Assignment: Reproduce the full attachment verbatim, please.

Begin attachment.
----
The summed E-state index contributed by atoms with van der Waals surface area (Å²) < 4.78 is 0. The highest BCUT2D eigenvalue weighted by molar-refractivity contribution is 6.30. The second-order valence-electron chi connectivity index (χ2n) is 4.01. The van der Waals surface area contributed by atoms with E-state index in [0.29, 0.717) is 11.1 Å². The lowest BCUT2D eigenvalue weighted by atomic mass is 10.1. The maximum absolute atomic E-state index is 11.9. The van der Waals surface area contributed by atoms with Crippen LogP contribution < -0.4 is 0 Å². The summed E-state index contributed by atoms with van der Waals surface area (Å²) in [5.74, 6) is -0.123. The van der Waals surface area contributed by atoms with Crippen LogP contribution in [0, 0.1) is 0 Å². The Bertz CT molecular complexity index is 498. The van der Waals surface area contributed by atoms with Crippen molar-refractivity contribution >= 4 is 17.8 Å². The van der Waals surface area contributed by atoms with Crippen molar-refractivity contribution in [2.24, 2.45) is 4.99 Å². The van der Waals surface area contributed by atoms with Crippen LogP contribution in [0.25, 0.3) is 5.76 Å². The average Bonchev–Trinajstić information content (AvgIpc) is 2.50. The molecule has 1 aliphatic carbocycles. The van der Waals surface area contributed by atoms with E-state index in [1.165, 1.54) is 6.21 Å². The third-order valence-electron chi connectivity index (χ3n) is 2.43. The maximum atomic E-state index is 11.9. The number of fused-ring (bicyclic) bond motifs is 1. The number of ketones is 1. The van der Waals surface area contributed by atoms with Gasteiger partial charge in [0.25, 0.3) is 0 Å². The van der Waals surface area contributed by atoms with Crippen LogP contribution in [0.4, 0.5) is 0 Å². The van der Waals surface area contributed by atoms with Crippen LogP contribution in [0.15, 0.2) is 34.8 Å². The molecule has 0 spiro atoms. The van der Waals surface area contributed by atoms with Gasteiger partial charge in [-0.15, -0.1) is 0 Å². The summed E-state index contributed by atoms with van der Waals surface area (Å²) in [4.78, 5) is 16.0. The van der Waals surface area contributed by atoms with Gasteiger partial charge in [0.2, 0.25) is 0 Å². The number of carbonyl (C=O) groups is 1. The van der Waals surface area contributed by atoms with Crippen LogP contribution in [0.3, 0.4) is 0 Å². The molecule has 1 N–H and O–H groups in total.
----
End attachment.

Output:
The summed E-state index contributed by atoms with van der Waals surface area (Å²) < 4.78 is 0. The highest BCUT2D eigenvalue weighted by molar-refractivity contribution is 6.30. The second-order valence-electron chi connectivity index (χ2n) is 4.01. The van der Waals surface area contributed by atoms with E-state index in [0.29, 0.717) is 11.1 Å². The lowest BCUT2D eigenvalue weighted by atomic mass is 10.1. The maximum absolute atomic E-state index is 11.9. The van der Waals surface area contributed by atoms with Crippen LogP contribution < -0.4 is 0 Å². The summed E-state index contributed by atoms with van der Waals surface area (Å²) in [5.74, 6) is -0.123. The van der Waals surface area contributed by atoms with Crippen LogP contribution in [0, 0.1) is 0 Å². The Bertz CT molecular complexity index is 498. The van der Waals surface area contributed by atoms with Crippen molar-refractivity contribution >= 4 is 17.8 Å². The van der Waals surface area contributed by atoms with Crippen molar-refractivity contribution in [2.24, 2.45) is 4.99 Å². The van der Waals surface area contributed by atoms with Crippen LogP contribution in [0.25, 0.3) is 5.76 Å². The average Bonchev–Trinajstić information content (AvgIpc) is 2.50. The molecule has 1 aliphatic carbocycles. The van der Waals surface area contributed by atoms with E-state index in [1.165, 1.54) is 6.21 Å². The third-order valence-electron chi connectivity index (χ3n) is 2.43. The maximum atomic E-state index is 11.9. The number of fused-ring (bicyclic) bond motifs is 1. The number of ketones is 1. The van der Waals surface area contributed by atoms with Gasteiger partial charge in [0.25, 0.3) is 0 Å². The van der Waals surface area contributed by atoms with Crippen LogP contribution in [0.4, 0.5) is 0 Å². The van der Waals surface area contributed by atoms with Crippen LogP contribution in [0.15, 0.2) is 34.8 Å². The molecule has 0 spiro atoms. The van der Waals surface area contributed by atoms with Gasteiger partial charge in [-0.15, -0.1) is 0 Å². The summed E-state index contributed by atoms with van der Waals surface area (Å²) in [4.78, 5) is 16.0. The van der Waals surface area contributed by atoms with Gasteiger partial charge in [0.2, 0.25) is 0 Å². The number of carbonyl (C=O) groups is 1. The van der Waals surface area contributed by atoms with Crippen LogP contribution in [0.3, 0.4) is 0 Å². The molecule has 1 N–H and O–H groups in total.